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From Barnes & NobleThe Barnes & Noble Review
Bifocals, denture fixative cream, and an AARP membership card are definitely not required to read John Scalzi's brilliant debut novel, Old Man's War -- a story about a group of septuagenarians (a.k.a. the Old Farts) who, with the promise of a new life, join the Colonial Union army and leave Earth forever to do battle against the many enemies of humankind.
When John Perry turns 75, he does two things: He visits his wife's grave and he joins the Colonial Defense Force. The CDF's enlistment contract is incredibly tempting. When a person reaches retirement age, all they have to do is give up all their worldly possessions and promise never to return to Earth. In return, elderly recruits get to take advantage of the Colonial Union's secretive therapy, which somehow reverses aging. In essence, the soldiers exchange a few years of military service for a new life on one of the Union's many colony planets. Without the faintest clue of what he's really getting himself into, Perry realizes quickly that he has just signed up for "an all-expenses-paid tour of hell." With a brand new, tank-grown, super-modified body -- green skin, cat's eyes, built-in cranial computers, etc. -- Perry and his ultra-human cohorts travel from planet to planet leaving dead aliens in their wake. All's well until Perry sees a very real and very familiar ghost…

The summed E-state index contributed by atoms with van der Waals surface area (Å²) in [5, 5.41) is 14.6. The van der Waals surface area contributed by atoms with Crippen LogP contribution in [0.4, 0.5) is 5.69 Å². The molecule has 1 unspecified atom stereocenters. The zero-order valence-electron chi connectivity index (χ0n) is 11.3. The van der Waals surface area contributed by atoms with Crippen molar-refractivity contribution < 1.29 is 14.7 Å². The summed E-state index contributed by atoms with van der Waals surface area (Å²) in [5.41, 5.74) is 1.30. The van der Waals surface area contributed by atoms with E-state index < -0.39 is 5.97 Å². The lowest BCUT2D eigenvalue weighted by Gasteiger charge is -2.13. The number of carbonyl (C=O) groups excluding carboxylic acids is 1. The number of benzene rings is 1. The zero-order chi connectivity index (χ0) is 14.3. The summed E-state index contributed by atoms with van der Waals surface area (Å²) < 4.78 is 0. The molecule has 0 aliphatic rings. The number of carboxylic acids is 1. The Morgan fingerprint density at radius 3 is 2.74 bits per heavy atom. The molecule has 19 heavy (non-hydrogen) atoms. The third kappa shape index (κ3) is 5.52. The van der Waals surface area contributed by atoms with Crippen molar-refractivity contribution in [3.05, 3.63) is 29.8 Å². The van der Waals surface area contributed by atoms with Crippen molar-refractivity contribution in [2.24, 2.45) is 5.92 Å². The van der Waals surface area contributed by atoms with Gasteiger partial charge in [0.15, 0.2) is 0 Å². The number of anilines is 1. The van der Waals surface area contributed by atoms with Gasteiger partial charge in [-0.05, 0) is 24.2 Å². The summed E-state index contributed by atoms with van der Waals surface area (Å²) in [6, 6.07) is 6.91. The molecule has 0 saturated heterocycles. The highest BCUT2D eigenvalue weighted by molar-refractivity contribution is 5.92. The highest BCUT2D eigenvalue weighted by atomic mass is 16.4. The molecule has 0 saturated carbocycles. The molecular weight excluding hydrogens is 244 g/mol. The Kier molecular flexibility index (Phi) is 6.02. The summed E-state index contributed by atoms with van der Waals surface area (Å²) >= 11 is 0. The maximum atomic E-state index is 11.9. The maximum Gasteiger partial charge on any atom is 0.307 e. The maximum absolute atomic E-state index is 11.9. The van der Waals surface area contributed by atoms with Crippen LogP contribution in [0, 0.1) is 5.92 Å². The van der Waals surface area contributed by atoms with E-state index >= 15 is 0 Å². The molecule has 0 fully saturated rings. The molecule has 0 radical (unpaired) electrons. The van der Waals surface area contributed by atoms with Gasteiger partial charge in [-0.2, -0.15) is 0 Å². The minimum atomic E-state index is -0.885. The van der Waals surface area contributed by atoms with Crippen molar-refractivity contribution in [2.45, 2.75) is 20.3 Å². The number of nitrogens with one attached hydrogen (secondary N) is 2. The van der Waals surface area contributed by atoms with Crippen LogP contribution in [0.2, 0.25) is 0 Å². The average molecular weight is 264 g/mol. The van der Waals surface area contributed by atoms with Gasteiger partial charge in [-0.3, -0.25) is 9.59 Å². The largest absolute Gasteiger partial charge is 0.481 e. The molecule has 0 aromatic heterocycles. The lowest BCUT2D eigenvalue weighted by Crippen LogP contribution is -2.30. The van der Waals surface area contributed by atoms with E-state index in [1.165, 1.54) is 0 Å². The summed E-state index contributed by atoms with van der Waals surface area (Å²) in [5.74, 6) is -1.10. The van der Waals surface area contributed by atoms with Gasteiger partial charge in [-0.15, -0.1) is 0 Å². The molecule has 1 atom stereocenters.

The overly obvious comparisons to Robert A. Heinlein's Starship Troopers aside, Scalzi's first novel is reminiscent of another genre master: Ben Bova. Effectively blending hard science concepts with powerfully moving interpersonal intrigue, Old Man's War is both a compelling pedal-to-the-metal science fiction thriller and an endearing love story. Paul Goat Allen